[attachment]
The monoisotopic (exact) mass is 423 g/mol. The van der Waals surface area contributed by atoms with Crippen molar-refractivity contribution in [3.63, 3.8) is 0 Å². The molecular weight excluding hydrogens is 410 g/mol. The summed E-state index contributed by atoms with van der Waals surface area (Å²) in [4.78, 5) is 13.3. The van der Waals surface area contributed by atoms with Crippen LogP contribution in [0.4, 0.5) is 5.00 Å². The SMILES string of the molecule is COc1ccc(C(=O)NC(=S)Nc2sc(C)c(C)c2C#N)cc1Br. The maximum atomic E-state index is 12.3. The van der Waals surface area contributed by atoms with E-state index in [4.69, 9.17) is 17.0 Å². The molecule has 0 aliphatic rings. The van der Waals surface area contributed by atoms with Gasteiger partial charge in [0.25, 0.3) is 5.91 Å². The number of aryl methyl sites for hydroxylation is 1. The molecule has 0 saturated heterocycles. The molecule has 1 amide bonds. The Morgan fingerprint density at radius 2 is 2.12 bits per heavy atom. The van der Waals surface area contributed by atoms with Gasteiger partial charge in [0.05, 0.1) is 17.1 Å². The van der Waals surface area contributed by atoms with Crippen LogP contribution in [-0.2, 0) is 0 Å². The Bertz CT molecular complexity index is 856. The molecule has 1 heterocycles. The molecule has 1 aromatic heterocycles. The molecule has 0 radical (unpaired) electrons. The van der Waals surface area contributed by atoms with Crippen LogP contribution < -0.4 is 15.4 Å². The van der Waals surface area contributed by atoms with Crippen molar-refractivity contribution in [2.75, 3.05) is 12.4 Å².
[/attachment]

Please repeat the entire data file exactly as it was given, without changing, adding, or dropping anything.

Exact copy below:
The monoisotopic (exact) mass is 423 g/mol. The van der Waals surface area contributed by atoms with Crippen molar-refractivity contribution in [3.63, 3.8) is 0 Å². The molecular weight excluding hydrogens is 410 g/mol. The summed E-state index contributed by atoms with van der Waals surface area (Å²) in [4.78, 5) is 13.3. The van der Waals surface area contributed by atoms with Crippen LogP contribution in [0.4, 0.5) is 5.00 Å². The SMILES string of the molecule is COc1ccc(C(=O)NC(=S)Nc2sc(C)c(C)c2C#N)cc1Br. The maximum atomic E-state index is 12.3. The van der Waals surface area contributed by atoms with E-state index in [4.69, 9.17) is 17.0 Å². The molecule has 0 aliphatic rings. The van der Waals surface area contributed by atoms with Gasteiger partial charge in [0.25, 0.3) is 5.91 Å². The number of aryl methyl sites for hydroxylation is 1. The molecule has 0 saturated heterocycles. The molecule has 1 amide bonds. The Morgan fingerprint density at radius 2 is 2.12 bits per heavy atom. The van der Waals surface area contributed by atoms with Gasteiger partial charge in [0.05, 0.1) is 17.1 Å². The van der Waals surface area contributed by atoms with Crippen LogP contribution in [-0.2, 0) is 0 Å². The Bertz CT molecular complexity index is 856. The molecule has 1 heterocycles. The molecule has 1 aromatic heterocycles. The molecule has 0 radical (unpaired) electrons. The van der Waals surface area contributed by atoms with Crippen LogP contribution < -0.4 is 15.4 Å². The van der Waals surface area contributed by atoms with Crippen molar-refractivity contribution in [2.75, 3.05) is 12.4 Å².